By Cheris Brewer Current
Using an interdisciplinary technique, present deals a clean method of a subject that has bought a good volume of recognition. She questions conventional narratives on first and moment wave Cuban immigration that build a monolithic Cuban event and identification. This conventional singular identification and adventure is the root of the Exile version, which provides Cubans as openly political, hugely expert, universally white, economically profitable, citizens of Miami, and martyrs of Castro's revolution. This oversimplification ignores the structural information that facilitated the Cuban luck tale, the racial and monetary plurality of Cuban immigration, and the lifestyles of Cuban groups open air of Miami.
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Additional info for Questioning the Cuban Exile Model: Race, Gender, and Resettlement, 1959-1979
Comparing Cubans to the influx of Eastern European immigrants at the turn of the century, a Reader’s Digest article clearly positioned Cubans as more desirable: But a huddled mass? Not these people. There are no stooped shoulders, no babushka-over-the-head resignation here. Their self respect is a quiet, unspoken, physical part of them. 58 Presumably, this troubling reference to babushkas was intended both to malign Eastern European immigrants and to promote Cubans as ethnically, racially and economically superior.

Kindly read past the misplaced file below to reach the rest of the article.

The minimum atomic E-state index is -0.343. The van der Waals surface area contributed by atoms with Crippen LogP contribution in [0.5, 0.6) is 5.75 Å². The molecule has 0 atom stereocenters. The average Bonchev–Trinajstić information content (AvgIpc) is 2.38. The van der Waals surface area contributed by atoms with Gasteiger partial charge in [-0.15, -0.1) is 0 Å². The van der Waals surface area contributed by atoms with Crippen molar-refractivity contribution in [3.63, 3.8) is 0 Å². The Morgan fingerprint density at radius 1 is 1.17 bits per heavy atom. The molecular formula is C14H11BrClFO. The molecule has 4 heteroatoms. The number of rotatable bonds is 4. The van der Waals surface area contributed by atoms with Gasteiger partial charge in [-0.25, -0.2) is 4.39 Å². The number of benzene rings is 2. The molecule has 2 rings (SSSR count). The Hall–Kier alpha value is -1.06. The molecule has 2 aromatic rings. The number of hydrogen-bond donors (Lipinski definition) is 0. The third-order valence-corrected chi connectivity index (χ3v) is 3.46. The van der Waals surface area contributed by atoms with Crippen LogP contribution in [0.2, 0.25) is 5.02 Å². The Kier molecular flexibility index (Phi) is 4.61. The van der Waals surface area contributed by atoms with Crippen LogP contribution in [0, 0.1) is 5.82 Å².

65 In order to make the plight of Cuban refugees “real”, the CRP’s publicity campaign regularly engaged the public with heroic escape tales of daring and idealistic refugees who put their lives on the line to ensure their asylum in a democratic nation. Articles featured in Reader’s Digest epitomize melodramatic Cold War adventure stories. For example, references to communism permeate the article “Carnage off Key West,” which literally compares the refugees’ escape across the Florida Straights to East Germans breaking through the Berlin Wall.
While the acceptance of Cuban refugees marked a number of significant deviations in US immigration policy, the US government 10 Questioning the Cuban Exile Model and the media alike ignored those differences and instead chose to construct Cubans as the newest “freedom fighters” and ideal Americans. These dual concepts proved useful for both the entrance and integration of Cubans into the US, as mainstream discussions of Cubans stressed the commonalities that Cubans and Americans shared. Constructing a national understanding of who the Cuban refugees were was not as difficult as one might assume.
Questioning the Cuban Exile Model: Race, Gender, and Resettlement, 1959-1979 by Cheris Brewer Current